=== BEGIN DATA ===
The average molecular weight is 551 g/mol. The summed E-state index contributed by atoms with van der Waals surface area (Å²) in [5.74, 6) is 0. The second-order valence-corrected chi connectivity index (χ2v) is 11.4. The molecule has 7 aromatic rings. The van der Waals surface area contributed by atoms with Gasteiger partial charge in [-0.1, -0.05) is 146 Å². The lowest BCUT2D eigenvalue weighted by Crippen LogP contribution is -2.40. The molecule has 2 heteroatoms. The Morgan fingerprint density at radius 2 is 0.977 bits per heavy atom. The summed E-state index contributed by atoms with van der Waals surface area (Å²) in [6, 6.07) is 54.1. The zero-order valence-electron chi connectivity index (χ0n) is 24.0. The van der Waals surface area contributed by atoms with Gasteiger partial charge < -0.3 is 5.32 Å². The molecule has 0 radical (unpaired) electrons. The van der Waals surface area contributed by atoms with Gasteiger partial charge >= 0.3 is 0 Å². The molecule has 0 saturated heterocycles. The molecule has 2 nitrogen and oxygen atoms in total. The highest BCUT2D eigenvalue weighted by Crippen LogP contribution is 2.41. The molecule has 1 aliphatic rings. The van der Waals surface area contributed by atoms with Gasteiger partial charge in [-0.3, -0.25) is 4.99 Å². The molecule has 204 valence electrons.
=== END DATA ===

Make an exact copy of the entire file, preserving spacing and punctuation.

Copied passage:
The average molecular weight is 551 g/mol. The summed E-state index contributed by atoms with van der Waals surface area (Å²) in [5.74, 6) is 0. The second-order valence-corrected chi connectivity index (χ2v) is 11.4. The molecule has 7 aromatic rings. The van der Waals surface area contributed by atoms with Gasteiger partial charge in [-0.1, -0.05) is 146 Å². The lowest BCUT2D eigenvalue weighted by Crippen LogP contribution is -2.40. The molecule has 2 heteroatoms. The Morgan fingerprint density at radius 2 is 0.977 bits per heavy atom. The summed E-state index contributed by atoms with van der Waals surface area (Å²) in [6, 6.07) is 54.1. The zero-order valence-electron chi connectivity index (χ0n) is 24.0. The van der Waals surface area contributed by atoms with Gasteiger partial charge < -0.3 is 5.32 Å². The molecule has 0 radical (unpaired) electrons. The van der Waals surface area contributed by atoms with Gasteiger partial charge >= 0.3 is 0 Å². The molecule has 0 saturated heterocycles. The molecule has 2 nitrogen and oxygen atoms in total. The highest BCUT2D eigenvalue weighted by Crippen LogP contribution is 2.41. The molecule has 1 aliphatic rings. The van der Waals surface area contributed by atoms with Gasteiger partial charge in [-0.3, -0.25) is 4.99 Å². The molecule has 204 valence electrons.